There’s a drought and your car is dirty. If you can’t water your lawn, how are you expected to wash your car?
Close to 38% of the state of California has been in an “exceptional drought” (that’s pretty much as bad as it gets on the drought scale) for about four years now, and as the days go by, it’s looking increasingly likely that El Niño isn’t going to quench California’s thirst. California’s not the only state that’s having water trouble: parts of the Southwest and Northern Plains are also experiencing abnormally dry weather.
Scientists announced earlier this year that they think the Southwestern United States has entered a permanently drier climate state, which doesn’t necessarily mean that the likes of Arizona and New Mexico are going to be in an omnipresent drought, but it does mean that they’re likely not going to be flush with water any time soon.
So what does that mean for washing your car? Is it condemned to being forever unclean until someone invents some self-cleaning car tech? Fortunately, the answer is no.
Here are some #LifeProTips on keeping your car clean during a drought:
- Dust accumulates in drought-stricken areas. You might not be getting any morning dew anymore, but you WILL get dust. Dust your car off every morning with a good brush to avoid build-up.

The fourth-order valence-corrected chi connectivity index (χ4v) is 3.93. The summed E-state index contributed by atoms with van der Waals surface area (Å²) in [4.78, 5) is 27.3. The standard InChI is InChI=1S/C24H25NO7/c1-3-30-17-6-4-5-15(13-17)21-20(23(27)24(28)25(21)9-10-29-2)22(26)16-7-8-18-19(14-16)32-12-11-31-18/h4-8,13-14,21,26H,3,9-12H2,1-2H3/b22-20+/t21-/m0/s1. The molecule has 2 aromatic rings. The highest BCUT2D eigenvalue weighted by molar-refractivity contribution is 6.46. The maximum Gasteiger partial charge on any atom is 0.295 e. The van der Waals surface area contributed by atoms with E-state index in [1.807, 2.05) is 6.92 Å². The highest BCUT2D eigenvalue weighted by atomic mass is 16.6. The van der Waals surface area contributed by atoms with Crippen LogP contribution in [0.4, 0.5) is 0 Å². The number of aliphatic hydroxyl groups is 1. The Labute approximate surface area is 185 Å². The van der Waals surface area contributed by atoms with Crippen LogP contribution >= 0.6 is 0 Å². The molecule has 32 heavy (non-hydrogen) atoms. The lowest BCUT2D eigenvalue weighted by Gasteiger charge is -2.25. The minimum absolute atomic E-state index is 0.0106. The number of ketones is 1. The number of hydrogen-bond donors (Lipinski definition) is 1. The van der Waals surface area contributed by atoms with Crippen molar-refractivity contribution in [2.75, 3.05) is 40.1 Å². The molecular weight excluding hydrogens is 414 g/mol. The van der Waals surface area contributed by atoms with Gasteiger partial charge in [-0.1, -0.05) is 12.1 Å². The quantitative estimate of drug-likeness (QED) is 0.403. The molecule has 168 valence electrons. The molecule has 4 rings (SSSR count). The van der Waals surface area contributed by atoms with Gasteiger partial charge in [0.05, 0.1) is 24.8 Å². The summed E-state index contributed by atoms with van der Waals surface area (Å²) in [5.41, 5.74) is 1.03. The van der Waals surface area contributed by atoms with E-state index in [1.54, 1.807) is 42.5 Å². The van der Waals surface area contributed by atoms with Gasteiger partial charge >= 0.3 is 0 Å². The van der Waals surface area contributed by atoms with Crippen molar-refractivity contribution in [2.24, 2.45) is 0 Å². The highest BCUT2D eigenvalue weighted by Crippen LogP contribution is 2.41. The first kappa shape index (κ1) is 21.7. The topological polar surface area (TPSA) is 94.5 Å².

- Invest in the following: good microfiber towels, used tee-shirts, a sheepskin wash mitt, or all three. They’re better for your car and the environment than paper towels. Plus, in some cases, you don’t need water or spray to put them to good use.
- Check out some eco-friendly sprays. We recommend Eco Green Auto Clean but Trader Joe’s, Wholefoods, Sears, and most local grocery stores offer alternatives. Sprays are a good stand in for water, but be careful, because most sprays aren’t intended for very dirty surfaces.
- If you must use water, get a nozzle with auto shut-off. Hoses gone unchecked can waste 100 gallons of water and beyond!
- If you’re going for the hose, try to park somewhere the water can be reabsorbed in the ground. Try to park on the grass or on gravel. Washing your car on your drive way can cause dangerous chemicals to get into storm drains, causing pollution to an already precious water supply.
- More important than getting your car wet with spray OR water is making sure you break dirt down instead of just getting it wet or moving it around. Just like when you shower – standing in the water isn’t enough. You have to get the dirt off! Not using smart techniques when it comes to getting dirt off your car can waste water, damage paint, and be unproductive.
- Try and avoid the car wash. If you can’t help it, make sure it’s eco-friendly. One way is seeing if it’s WaterSavers certified.